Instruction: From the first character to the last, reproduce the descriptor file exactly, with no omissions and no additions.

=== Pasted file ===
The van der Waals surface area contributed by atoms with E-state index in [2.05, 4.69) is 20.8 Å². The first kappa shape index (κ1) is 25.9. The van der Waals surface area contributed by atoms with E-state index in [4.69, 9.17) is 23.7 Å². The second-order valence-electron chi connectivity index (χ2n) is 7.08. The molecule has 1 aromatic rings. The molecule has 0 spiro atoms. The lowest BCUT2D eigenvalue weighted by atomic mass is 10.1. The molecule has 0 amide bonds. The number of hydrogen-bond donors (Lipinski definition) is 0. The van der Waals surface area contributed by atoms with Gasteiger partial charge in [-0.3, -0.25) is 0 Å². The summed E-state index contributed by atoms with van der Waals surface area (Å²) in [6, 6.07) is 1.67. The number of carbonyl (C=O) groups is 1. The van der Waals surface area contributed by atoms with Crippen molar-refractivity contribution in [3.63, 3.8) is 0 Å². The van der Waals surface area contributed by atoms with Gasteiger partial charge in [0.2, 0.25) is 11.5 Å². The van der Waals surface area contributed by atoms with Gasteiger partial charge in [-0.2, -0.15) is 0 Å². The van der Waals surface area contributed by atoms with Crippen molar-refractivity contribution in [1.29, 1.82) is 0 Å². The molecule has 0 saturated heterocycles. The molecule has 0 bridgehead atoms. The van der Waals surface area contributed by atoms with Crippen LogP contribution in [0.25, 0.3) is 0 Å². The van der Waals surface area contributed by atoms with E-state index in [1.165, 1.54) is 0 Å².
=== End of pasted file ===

The van der Waals surface area contributed by atoms with E-state index in [2.05, 4.69) is 20.8 Å². The first kappa shape index (κ1) is 25.9. The van der Waals surface area contributed by atoms with E-state index in [4.69, 9.17) is 23.7 Å². The second-order valence-electron chi connectivity index (χ2n) is 7.08. The molecule has 1 aromatic rings. The molecule has 0 spiro atoms. The lowest BCUT2D eigenvalue weighted by atomic mass is 10.1. The molecule has 0 amide bonds. The number of hydrogen-bond donors (Lipinski definition) is 0. The van der Waals surface area contributed by atoms with Gasteiger partial charge in [-0.3, -0.25) is 0 Å². The summed E-state index contributed by atoms with van der Waals surface area (Å²) in [6, 6.07) is 1.67. The number of carbonyl (C=O) groups is 1. The van der Waals surface area contributed by atoms with Crippen molar-refractivity contribution in [3.63, 3.8) is 0 Å². The van der Waals surface area contributed by atoms with Gasteiger partial charge in [0.2, 0.25) is 11.5 Å². The van der Waals surface area contributed by atoms with Gasteiger partial charge in [-0.2, -0.15) is 0 Å². The van der Waals surface area contributed by atoms with Crippen molar-refractivity contribution in [1.29, 1.82) is 0 Å². The molecule has 0 saturated heterocycles. The molecule has 0 bridgehead atoms. The van der Waals surface area contributed by atoms with Crippen LogP contribution in [0.25, 0.3) is 0 Å². The van der Waals surface area contributed by atoms with E-state index in [1.165, 1.54) is 0 Å².